The One About Long Lost Twins and Husbands Back From the Dead

I’ve been watching soap operas on and off for nearly the length of my life. Some of my earliest memories are of me hiding behind the sofa – instead of napping – while Mom folded laundry and watched As The World Turns.

Since leaving the US, I haven’t watched soaps much, and most of those I have caught up with now and again are long gone anyway. Occasionally though I catch a glimpse on YouTube, and sometimes, it’s intriguing enough for me to watch for a little while. I like seeing the grown up versions of characters who were infants or toddlers on shows I was watching while I was in high school or university. It’s like catching up with old neighbors, classmates, or the people you worked those crappy service work jobs with when you were in school.

Recently, a show I was addicted to when I was in high school had a character come back from the dead. I love that about soap operas. No one is ever dead until the writers are ready for them to be dead, and even then – it’s still negotiable.

The character in question was little more than a plot device decades ago. The accidental offspring of an affair that evolved into a messy divorce slash murder mystery. The exact details are fuzzy, but the child was eventually packed off to boarding school not to return until he was a more useful teenager.

The actor who played this love child – turned annoying teen, who eventually morphed into a mobster –  left the show a few years back but has returned of late. The character he played had been recast but that’s never a problem in soap land.

Sometimes writers create an elaborate imposter story line to cover the plot holes, but my favorite plot device when these issues arise is the long-lost twin.

I only bring this up because of the twist. The twins in question are in love with/and/or married to and have a child each by the same woman.

That’s strangely more real life these days than when I was a teenage soap opera viewer.

And why would this interest me? Well, back in my widowed message board days, the subject of “what would you do if your dead spouse showed up alive and well on your doorstep” often came up. They don’t call it magical thinking for no reason.

As I’ve caught this and that YouTube episode, I have noted the fans responding to the dilemma faced by the widow/wife, who finds herself with a not-so-dead husband and married to a man she’s just discovered is his long-lost twin. And nearly every single comment was “well, why doesn’t she just admit that she loves not-dead husband and go back to him? They are soul-mates, dammit!”

I’ll save my disdain for soul-mates for another day, but my reaction has been to chuckle and hold fingers back from the keyboard.

I know exactly why the writers leave her with her now husband.

Time travel isn’t a thing.

We live in a forward trajectory. All of us. Though I know everyone can think of at least one person they know who seems frozen in the past that’s simply not how life works.

Once a moment is lived, it’s past. It’s a memory. Memories can capture and hold us like Narcissus’s reflection held him, but they can’t be lived again or even recreated.

My first husband has been physically dead for almost a dozen years. A side effect of his illness caused him to develop dementia early on, and so my reality is that I lost him three years before he died.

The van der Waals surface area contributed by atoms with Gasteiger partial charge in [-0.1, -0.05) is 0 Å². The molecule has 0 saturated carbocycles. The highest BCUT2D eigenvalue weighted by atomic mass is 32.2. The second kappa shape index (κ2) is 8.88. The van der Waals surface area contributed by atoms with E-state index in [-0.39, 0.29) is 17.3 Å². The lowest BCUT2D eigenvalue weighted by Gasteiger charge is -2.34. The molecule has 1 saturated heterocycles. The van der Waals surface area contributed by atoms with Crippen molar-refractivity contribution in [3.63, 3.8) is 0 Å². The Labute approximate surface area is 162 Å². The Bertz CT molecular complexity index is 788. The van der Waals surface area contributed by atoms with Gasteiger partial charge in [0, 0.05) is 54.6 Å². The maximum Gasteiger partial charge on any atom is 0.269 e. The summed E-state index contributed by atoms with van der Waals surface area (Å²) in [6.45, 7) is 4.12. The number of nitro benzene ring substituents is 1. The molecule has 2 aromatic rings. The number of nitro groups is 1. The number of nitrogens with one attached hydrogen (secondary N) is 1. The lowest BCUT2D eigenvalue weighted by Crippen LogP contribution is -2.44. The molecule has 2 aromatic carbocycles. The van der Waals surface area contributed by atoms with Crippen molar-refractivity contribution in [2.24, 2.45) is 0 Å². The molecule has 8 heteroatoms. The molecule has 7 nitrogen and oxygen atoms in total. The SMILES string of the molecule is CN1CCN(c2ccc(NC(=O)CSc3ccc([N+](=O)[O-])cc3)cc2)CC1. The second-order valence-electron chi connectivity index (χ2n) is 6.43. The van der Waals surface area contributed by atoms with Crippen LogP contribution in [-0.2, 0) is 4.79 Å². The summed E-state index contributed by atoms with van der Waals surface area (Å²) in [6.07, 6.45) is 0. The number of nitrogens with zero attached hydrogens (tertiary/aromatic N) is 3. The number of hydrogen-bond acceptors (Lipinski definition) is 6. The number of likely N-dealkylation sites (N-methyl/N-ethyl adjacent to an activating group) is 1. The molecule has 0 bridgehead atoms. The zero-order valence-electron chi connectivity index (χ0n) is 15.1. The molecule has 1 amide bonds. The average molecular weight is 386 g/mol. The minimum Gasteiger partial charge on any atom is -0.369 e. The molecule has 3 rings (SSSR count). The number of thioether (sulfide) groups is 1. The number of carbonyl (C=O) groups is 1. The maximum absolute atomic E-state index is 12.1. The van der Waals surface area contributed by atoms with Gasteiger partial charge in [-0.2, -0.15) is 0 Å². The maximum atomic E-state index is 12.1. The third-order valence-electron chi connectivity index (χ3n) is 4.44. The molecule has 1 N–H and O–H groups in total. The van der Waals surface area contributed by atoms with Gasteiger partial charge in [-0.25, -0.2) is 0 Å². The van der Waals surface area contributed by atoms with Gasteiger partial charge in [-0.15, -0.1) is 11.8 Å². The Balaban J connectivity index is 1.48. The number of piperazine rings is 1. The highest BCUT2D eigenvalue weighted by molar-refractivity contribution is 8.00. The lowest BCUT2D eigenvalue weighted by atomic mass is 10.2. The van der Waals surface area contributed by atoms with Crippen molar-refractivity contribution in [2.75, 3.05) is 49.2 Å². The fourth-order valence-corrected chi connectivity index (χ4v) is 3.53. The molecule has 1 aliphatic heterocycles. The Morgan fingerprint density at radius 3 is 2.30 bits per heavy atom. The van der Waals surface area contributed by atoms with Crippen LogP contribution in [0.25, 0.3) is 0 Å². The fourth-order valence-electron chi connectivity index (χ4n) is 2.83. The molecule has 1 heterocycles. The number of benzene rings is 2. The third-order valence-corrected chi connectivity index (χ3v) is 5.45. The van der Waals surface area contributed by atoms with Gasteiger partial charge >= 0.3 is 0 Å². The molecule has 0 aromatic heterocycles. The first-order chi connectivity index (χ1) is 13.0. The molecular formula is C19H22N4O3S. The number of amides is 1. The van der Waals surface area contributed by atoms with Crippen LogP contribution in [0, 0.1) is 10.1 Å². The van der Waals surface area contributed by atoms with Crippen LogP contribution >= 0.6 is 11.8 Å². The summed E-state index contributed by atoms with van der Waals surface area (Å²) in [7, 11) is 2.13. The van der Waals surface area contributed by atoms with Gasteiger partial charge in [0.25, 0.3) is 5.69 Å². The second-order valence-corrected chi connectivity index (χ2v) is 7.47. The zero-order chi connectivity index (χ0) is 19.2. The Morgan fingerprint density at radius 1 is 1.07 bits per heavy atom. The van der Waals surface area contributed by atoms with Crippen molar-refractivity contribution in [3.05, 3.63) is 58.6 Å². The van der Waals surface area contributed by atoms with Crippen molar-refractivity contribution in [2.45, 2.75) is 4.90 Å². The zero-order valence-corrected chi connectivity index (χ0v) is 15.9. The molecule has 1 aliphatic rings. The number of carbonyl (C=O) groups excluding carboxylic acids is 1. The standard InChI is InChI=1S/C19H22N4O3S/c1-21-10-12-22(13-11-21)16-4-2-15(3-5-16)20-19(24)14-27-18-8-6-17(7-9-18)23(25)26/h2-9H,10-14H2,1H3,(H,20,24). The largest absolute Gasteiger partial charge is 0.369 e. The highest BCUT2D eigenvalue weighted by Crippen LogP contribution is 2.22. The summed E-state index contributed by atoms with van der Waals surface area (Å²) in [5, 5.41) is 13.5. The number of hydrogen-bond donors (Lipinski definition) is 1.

It’s been so long ago that I can’t clearly remember his voice, laugh, or conversations that we had before he got sick. All that’s left are some plans that never left the drawing board and a tiny tot who is nearly out of high school now, and who he never had a chance to parent at all anyway.

If he were to show up on my doorstep would I even let him in is the better question. But trade ten years of marriage? A life that I love so much every other time of my life comes in a distant third to it. Swap the present for a past?

No.

No one would. And if they would, they might want to ask themselves, why aren’t they actively searching for a better life already? Because that’s the only time people look backward longingly, when they aren’t happy right now.

I do understand the appeal of stories like these. Humans are such “what if” creatures. As Yoda said, never our minds on where we are or what we are doing. Grounding ourselves more in what’s going on around us is really how happiness and contentment are found. I think Buddha said something to that effect too or maybe it was Jesus. My Catholic school and yoga training really do overlap sometimes.

But I do love me some back from the dead to find his long-lost twin was brainwashed and living his life. Corny 1980’s soap drama never goes out of style. Just like people’s wrong-headed notions about love it seems. Not completely.

One thought on “The One About Long Lost Twins and Husbands Back From the Dead

  1. Soaps! My god, they were hysterical – and engaging! My mom got me hooked on the CBS “stories”… Edge of Night, As the World Turns, The Guiding Light. Kept watching TGL through the first few years of university – a friend would come by on Fridays and we’d make a pitcher of gin and tonic and start the weekend with a cliff hanger!

    i am also a fan of ‘living forward’. It’s important to reflect on the past, and take a look back every now and then to make sure we have no unfinished business (and hence, limit the opportunities for deathbed regrets), but move the fuck on. The people i know who are constantly mired in ‘what used to be’ are also the ones who waste the most energy in their lives.

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